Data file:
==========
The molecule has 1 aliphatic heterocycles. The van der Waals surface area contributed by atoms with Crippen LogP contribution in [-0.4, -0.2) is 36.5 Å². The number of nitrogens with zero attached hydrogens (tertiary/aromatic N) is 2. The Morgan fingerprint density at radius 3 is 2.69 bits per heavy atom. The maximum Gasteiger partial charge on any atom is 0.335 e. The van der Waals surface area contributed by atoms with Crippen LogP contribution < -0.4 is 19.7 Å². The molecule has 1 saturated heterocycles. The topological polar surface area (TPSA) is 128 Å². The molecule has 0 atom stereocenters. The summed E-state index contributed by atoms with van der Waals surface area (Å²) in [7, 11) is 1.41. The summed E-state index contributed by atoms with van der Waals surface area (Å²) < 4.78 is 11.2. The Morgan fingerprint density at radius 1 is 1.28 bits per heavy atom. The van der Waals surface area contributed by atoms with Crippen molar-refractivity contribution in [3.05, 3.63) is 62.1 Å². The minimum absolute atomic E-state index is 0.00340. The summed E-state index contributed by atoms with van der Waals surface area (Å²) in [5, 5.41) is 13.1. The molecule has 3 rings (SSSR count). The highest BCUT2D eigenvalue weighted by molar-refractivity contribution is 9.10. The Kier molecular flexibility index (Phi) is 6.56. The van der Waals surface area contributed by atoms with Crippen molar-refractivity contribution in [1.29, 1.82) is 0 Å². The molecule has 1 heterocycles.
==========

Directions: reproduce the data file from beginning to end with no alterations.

The molecule has 1 aliphatic heterocycles. The van der Waals surface area contributed by atoms with Crippen LogP contribution in [-0.4, -0.2) is 36.5 Å². The number of nitrogens with zero attached hydrogens (tertiary/aromatic N) is 2. The Morgan fingerprint density at radius 3 is 2.69 bits per heavy atom. The maximum Gasteiger partial charge on any atom is 0.335 e. The van der Waals surface area contributed by atoms with Crippen LogP contribution < -0.4 is 19.7 Å². The molecule has 1 saturated heterocycles. The topological polar surface area (TPSA) is 128 Å². The molecule has 0 atom stereocenters. The summed E-state index contributed by atoms with van der Waals surface area (Å²) in [7, 11) is 1.41. The summed E-state index contributed by atoms with van der Waals surface area (Å²) < 4.78 is 11.2. The Morgan fingerprint density at radius 1 is 1.28 bits per heavy atom. The van der Waals surface area contributed by atoms with Crippen molar-refractivity contribution in [3.05, 3.63) is 62.1 Å². The minimum absolute atomic E-state index is 0.00340. The summed E-state index contributed by atoms with van der Waals surface area (Å²) in [5, 5.41) is 13.1. The molecule has 3 rings (SSSR count). The highest BCUT2D eigenvalue weighted by molar-refractivity contribution is 9.10. The Kier molecular flexibility index (Phi) is 6.56. The van der Waals surface area contributed by atoms with Crippen molar-refractivity contribution in [1.29, 1.82) is 0 Å². The molecule has 1 heterocycles.